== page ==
In Blood Hunger (Sheena, Queen of the Jungle #1, 1942), socialite Irene Sprawling arrives in the dark continent and demands that Sheena (hand-tinted bouffant, tiger-skin swimsuit) supplies a guide for her expedition. Sheena refuses: “I’ll not send my people through dangerous country to suit your fancy!” The reason I mention this is twofold. Firstly, the way we learn (a kid with a comic, a magazine, a journal, The Adelaide Review) about the world; secondly, the importance of the people who guide us through it.
Morph to Marion Shopping Centre, earlier this year. A nine-year old boy following his family, caught up in a book. I think: I recognise you! Later, I see the boy on his knees in QBD trying out another book.
I began writing for The Adelaide Review (always the definite article) in 2008. I went to Adelaide Writers’ Week, saw the same big names, thought why? Went home, rushed off a piece about local stories, local writers, local readers, submitted it to Lachlan Colquhoun, then editor. It made its way to ABC Online, offended a few Burnside hausfraus, and I was off and running. Followed by a long story called An Unholy Communion, a thinly-disguised take on the Reverend Mountford incident. This ran over three editions. Severely-edited, truncated, four speakers stuffed on a line – but it was published.
The Adelaide Review was always a safe space for me, a place to hone my skills, rattle on about my preoccupations, gather a following (of sorts). During the next 10 years I wrote what I wanted, offended with reckless abandon, praised where necessary. I can only think of one piece refused publication (something I said about The Sunday Mail). I was lightly edited (or not at all), but felt the need to be as good as those beside whom I was published. I shared the stage (or blue pencil) with people I respected (Alan Brissenden, Graham Strahle, Luke Stegemann, Lachlan Colquhoun, David Knight and many more) and was always aware of the progenitors, especially Christopher Pearson. I was always well paid, always strayed wildly from my word count, but was rarely made to cut a word.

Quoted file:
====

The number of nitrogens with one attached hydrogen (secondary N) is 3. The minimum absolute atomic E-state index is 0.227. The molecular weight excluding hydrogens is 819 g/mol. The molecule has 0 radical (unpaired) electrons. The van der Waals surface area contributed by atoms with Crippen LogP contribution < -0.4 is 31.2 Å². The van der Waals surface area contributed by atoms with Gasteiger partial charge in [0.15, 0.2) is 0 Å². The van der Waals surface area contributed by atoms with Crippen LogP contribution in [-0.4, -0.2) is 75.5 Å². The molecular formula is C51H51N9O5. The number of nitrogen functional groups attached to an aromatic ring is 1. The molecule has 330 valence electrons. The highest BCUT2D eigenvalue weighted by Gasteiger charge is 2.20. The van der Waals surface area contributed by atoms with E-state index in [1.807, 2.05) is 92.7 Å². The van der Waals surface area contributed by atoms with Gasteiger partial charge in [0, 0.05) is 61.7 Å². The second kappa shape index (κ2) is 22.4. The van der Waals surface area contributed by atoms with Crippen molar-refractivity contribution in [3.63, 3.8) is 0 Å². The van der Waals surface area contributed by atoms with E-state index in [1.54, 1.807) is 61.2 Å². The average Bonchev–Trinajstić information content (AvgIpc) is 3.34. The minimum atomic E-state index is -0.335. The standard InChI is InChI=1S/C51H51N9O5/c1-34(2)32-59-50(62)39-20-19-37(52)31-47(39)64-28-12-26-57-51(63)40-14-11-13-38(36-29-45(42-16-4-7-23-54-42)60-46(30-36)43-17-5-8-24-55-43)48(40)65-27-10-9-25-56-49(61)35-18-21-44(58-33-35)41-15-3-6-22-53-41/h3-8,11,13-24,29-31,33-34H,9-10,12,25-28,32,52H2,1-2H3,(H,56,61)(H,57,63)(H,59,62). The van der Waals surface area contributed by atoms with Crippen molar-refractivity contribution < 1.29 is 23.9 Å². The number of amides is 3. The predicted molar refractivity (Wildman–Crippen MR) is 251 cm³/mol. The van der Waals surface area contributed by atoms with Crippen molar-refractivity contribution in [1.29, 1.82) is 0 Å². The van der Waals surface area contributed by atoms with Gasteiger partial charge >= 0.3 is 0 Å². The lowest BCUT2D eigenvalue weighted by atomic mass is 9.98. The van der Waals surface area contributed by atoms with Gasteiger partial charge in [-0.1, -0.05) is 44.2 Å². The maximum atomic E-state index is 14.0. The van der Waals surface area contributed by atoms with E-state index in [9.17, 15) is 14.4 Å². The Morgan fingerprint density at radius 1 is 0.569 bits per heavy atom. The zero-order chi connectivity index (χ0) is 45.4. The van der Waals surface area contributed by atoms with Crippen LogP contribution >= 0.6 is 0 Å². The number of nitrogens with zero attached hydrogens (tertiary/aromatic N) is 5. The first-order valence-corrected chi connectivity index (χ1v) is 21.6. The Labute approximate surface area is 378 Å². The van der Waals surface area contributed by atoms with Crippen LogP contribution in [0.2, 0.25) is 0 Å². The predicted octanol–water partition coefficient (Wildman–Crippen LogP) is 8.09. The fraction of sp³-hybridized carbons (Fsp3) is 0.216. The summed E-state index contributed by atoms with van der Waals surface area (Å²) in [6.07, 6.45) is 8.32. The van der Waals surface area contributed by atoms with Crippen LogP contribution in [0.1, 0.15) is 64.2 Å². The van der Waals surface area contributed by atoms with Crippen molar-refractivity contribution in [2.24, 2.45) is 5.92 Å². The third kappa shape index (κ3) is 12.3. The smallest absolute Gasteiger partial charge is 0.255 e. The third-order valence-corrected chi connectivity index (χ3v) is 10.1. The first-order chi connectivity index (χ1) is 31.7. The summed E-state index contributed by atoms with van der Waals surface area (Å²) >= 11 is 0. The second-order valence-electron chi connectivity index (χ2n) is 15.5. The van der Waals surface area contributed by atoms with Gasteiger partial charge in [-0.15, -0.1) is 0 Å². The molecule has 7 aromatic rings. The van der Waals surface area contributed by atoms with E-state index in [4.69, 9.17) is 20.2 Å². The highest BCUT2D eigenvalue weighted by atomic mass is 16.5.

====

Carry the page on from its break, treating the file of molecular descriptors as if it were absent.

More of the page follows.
In short, The Adelaide Review was literary Nirvana (as I return to the Realm of Hungry Ghosts). As I published more fiction I had a handy outlet for extracts. I was leading my readers through (if not dangerous country) a landscape of ideas, possibilities. I wrote about Adelaide, its potential and its (frequent) failure to realise it. I discussed local tintypes, eccentrics, visionaries (from Gustav Hermann Baring to Barbara Hanrahan, Max Harris to Rose Grainger); posed questions, wrote about Adelaide’s smells, myths, history, lacklustre political leadership. I was allowed to write whatever (and however) I liked. In an age of metrics, of untested orthodoxies, I was afforded the joy of indulgence. Just like the boy in QBD, I was allowed to go off and explore. And by helping others along the path (always slashing at the vine), I worked out what it meant to be Adelaidean.
So what now? Are we condemned to an eternity of intercol football, mega-utes and shiny new petrol stations? Endless photo ops for the Suits? The unholy communion of politics and populist media. People need proper dreams, visions, alternatives, analysis (or Uncle George, always carrying a mirror in his pocket for self-reference).
I wish I had longer to say more, but brevity, or silence, is the future. I’ll leave you with one image. I was nine or 10, went to see something at the Piccadilly on O’Connell Street, went to the toilet, washed my hands, looked up and saw Don Dunstan. I gave him that I-saw-you-on-the-telly look, and he smiled and exited. I knew there was something important about this man, but wasn’t sure what. Of course, now I know. He was someone who promised to make us better than we’d been. Someone to lead us through dangerous country, and emerge better on the other side.